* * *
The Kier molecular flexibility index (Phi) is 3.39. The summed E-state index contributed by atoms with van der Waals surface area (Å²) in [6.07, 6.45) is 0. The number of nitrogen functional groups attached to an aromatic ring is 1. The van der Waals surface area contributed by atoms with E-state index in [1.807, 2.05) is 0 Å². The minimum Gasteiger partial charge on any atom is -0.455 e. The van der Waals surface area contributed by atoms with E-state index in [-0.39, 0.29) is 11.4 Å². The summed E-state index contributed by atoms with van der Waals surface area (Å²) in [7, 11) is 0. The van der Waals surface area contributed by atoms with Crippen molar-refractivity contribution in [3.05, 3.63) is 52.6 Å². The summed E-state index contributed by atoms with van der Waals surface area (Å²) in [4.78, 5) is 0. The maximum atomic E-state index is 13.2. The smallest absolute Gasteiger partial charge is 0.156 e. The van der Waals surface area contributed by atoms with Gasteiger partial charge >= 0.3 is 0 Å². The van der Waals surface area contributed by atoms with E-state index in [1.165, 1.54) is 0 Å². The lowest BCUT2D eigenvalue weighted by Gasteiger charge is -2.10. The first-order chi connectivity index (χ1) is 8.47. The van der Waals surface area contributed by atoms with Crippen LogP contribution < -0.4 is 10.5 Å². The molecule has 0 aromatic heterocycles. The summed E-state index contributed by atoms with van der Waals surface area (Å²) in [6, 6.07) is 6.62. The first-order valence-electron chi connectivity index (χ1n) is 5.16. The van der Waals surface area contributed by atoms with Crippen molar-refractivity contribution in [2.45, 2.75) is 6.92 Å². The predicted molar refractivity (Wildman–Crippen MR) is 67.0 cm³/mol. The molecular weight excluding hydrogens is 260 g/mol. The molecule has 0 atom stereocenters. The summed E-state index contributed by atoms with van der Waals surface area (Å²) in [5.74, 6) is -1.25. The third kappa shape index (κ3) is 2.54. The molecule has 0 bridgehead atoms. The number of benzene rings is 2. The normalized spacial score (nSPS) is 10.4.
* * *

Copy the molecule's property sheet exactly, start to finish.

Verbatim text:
The Kier molecular flexibility index (Phi) is 3.39. The summed E-state index contributed by atoms with van der Waals surface area (Å²) in [6.07, 6.45) is 0. The number of nitrogen functional groups attached to an aromatic ring is 1. The van der Waals surface area contributed by atoms with E-state index in [1.807, 2.05) is 0 Å². The minimum Gasteiger partial charge on any atom is -0.455 e. The van der Waals surface area contributed by atoms with E-state index in [-0.39, 0.29) is 11.4 Å². The summed E-state index contributed by atoms with van der Waals surface area (Å²) in [7, 11) is 0. The van der Waals surface area contributed by atoms with Crippen molar-refractivity contribution in [3.05, 3.63) is 52.6 Å². The summed E-state index contributed by atoms with van der Waals surface area (Å²) in [4.78, 5) is 0. The maximum atomic E-state index is 13.2. The smallest absolute Gasteiger partial charge is 0.156 e. The van der Waals surface area contributed by atoms with Gasteiger partial charge >= 0.3 is 0 Å². The van der Waals surface area contributed by atoms with E-state index in [1.165, 1.54) is 0 Å². The lowest BCUT2D eigenvalue weighted by Gasteiger charge is -2.10. The first-order chi connectivity index (χ1) is 8.47. The van der Waals surface area contributed by atoms with Crippen LogP contribution < -0.4 is 10.5 Å². The molecule has 0 aromatic heterocycles. The summed E-state index contributed by atoms with van der Waals surface area (Å²) in [6, 6.07) is 6.62. The first-order valence-electron chi connectivity index (χ1n) is 5.16. The van der Waals surface area contributed by atoms with Crippen molar-refractivity contribution in [2.45, 2.75) is 6.92 Å². The predicted molar refractivity (Wildman–Crippen MR) is 67.0 cm³/mol. The molecular weight excluding hydrogens is 260 g/mol. The molecule has 0 atom stereocenters. The summed E-state index contributed by atoms with van der Waals surface area (Å²) in [5.74, 6) is -1.25. The third kappa shape index (κ3) is 2.54. The molecule has 0 bridgehead atoms. The number of benzene rings is 2. The normalized spacial score (nSPS) is 10.4.